New Year Honours: Ordinary citizens still propping up the pyramid

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The Independent Online
Public-spirited individuals like Ronald Nicholls, who helped invent a bench so that paraplegic people could participate in weightlifting, might in future qualify for what might be called the MMM, for 'Major Merit Medal'.

But while the Prime Minister is considering a new award that more closely reflects merit and a scaling down of the 'gong by rank' system, this time around Mr Nicholls and 270 other ordinary civilians propping up the pyramid receive the British Empire Medal.

Mr Nicholls has been quietly and effectively improving the lot of people with disabilities since 1959. He and others - such as Derek Butler, formerly head verger at Ely Cathedral, Kenneth Chapman, principal keeper at Bull Point lighthouse, North Devon and, from the armed services, Kang Shik Ming, who gets a bar to an existing BEM for laundry services to the Royal Navy - are rewarded 'for meritorious service to men and women who do not qualify by rank for the higher awards'.

In the future - though the Prime Minister's office emphasised yesterday that the change towards earning honours would be a 'gradual, incremental' process - senior civil servants, judges and the military may not get guaranteed awards by virtue of their rank or for doing their jobs properly.

That could see the end of automatic rises through the Order of St Michael and St George, mainly reserved for top diplomats - Companion or CMG, known as 'Call Me God'; to Knight Commander, KCMG, 'Kindly Call Me God'; to Knight Grand Cross, GCMG, 'God Calls Me God'.

Thus Sir Ewen Fergusson, Britain's ambassador in Paris, who got his KCMG in 1987 when he took up his post, gets his GCMG this time around. Nigel Broomfield, the newly-appointed ambassador in Bonn, is duly rewarded with the KCMG.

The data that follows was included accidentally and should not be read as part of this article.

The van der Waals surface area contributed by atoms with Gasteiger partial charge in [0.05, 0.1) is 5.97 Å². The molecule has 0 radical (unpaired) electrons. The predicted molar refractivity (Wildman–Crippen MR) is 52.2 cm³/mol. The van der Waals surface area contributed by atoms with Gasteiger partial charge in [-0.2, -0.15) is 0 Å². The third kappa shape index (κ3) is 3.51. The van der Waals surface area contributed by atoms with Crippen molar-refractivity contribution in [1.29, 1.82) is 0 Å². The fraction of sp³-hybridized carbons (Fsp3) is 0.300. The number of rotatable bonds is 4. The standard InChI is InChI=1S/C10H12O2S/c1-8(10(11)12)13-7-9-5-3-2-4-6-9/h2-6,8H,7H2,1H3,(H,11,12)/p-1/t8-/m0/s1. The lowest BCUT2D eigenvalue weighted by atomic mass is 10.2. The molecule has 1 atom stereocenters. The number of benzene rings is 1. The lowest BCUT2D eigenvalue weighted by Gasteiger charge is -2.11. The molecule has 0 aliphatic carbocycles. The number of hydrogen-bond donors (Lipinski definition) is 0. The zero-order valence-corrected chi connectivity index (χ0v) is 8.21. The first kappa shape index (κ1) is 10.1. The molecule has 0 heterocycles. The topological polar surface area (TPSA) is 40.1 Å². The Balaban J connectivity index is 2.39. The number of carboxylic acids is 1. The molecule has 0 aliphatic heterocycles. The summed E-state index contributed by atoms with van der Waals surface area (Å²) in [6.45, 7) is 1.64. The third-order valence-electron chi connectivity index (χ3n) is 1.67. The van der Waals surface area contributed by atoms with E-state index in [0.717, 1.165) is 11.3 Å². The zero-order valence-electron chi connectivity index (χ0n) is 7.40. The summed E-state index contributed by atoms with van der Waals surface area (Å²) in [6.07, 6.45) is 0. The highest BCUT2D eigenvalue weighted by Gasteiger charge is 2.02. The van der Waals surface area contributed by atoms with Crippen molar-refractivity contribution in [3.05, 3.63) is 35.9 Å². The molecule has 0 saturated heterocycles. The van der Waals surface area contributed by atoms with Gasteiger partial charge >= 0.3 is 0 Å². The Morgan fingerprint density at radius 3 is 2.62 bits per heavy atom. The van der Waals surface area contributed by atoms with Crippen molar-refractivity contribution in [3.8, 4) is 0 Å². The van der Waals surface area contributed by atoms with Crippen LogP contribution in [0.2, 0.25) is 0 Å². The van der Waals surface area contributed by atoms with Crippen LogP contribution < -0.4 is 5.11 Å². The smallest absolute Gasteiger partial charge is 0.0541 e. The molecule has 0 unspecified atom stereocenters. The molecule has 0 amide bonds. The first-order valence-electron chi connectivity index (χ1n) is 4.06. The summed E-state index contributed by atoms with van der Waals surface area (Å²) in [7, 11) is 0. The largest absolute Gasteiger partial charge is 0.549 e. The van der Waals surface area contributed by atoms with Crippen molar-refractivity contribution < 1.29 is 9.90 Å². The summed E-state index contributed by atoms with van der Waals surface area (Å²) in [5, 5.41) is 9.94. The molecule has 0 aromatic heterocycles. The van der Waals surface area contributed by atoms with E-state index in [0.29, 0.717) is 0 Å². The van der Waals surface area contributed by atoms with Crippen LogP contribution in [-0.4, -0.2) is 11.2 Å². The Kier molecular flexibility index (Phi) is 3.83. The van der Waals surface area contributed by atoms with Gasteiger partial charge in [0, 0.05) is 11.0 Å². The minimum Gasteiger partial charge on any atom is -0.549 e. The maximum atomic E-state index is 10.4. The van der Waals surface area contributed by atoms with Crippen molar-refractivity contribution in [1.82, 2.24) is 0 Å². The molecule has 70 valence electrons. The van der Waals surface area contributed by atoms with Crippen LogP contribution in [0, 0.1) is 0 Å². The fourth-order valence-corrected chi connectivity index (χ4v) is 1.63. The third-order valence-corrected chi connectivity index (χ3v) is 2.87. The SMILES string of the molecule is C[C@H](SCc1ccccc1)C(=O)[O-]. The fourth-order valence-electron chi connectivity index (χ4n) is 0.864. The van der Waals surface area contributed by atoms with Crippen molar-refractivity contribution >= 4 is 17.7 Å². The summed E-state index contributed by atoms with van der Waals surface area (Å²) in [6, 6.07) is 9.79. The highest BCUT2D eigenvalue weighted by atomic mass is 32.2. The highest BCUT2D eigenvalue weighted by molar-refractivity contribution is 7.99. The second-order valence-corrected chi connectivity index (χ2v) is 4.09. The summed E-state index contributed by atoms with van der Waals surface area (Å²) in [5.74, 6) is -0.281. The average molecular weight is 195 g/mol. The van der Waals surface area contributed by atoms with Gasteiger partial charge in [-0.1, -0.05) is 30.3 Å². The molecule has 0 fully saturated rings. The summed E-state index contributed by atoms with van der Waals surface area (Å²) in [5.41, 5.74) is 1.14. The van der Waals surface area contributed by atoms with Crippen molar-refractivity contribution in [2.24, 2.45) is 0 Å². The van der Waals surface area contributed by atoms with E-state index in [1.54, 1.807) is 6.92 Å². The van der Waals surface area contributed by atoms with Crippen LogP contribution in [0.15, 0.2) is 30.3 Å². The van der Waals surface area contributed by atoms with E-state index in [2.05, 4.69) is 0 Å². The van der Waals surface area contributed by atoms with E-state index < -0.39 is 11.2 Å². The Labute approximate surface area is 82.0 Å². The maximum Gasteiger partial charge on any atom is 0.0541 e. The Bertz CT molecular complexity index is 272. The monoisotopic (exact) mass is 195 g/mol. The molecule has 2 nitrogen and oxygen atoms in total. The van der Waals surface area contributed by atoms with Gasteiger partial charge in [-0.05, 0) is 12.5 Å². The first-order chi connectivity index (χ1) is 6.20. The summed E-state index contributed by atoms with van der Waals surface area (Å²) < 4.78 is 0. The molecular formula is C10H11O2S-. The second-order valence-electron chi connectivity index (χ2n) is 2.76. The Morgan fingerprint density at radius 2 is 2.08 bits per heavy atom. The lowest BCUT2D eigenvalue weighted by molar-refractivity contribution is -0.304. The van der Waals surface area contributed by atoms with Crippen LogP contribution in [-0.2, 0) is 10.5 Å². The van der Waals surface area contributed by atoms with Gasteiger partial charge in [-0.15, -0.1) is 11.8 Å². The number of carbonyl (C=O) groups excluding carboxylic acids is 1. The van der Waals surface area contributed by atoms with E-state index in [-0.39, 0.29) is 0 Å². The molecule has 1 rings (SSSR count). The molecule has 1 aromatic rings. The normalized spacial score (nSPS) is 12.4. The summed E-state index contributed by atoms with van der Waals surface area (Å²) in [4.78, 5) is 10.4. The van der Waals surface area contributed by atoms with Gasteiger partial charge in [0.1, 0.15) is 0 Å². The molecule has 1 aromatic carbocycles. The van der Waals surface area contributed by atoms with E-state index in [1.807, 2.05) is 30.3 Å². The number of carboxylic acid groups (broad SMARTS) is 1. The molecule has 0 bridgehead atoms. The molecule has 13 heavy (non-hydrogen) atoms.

Martin Eaton, a foreign and commonwealth official, gets the traditional CMG award for Whitehall staff. But he, for one, will have been marked out as 'earning' it - he drafted the Danish Maastricht deal presented at the Edinburgh summit.

The highest honour this year in the Order of the Bath (Civil Division), the preserve of the home Civil Service, goes to Tom Legg, permanent secretary at the Lord Chancellor's Department.

Personable, well-liked and quietly efficient, the award of the KCB to Mr Legg was none the less cited by legal commentators yesterday as an example of the automaticity of the system. 'He has managed the department, once a sleepy backwater, through recent difficult times,' one said, 'but he is not momentous.'

A crop of knighthoods go to long- serving Tory MPs, traditional rewards that are unlikely to be tampered with in any reform.

Cranley Onslow (Woking), former chairman of the 1922 Committee of Conservative backbenchers, becomes a knight along with Roger Moate (Faversham), a reputed rebel in last month's Maastrict debate after voting against the Government on the second reading of the Bill to ratify the treaty. He supported the Government in the crucial November vote.

Jerry Wiggin (C, Weston-super- Mare), Terence Higgins (C, Worthing), and the former Tory MP Michael Latham are similarly honoured. Sir Peter Hordern (C, Horsham), Sir Peter Emery (C, Honiton) and Sir John Wheeler (C, Westminster North) become privy counsellors, as does Baroness Blatch, Minister of State for Education, and Sir Percy Cradock, an expert on Chinese affairs and formerly foreign policy advisor to Margaret Thatcher.

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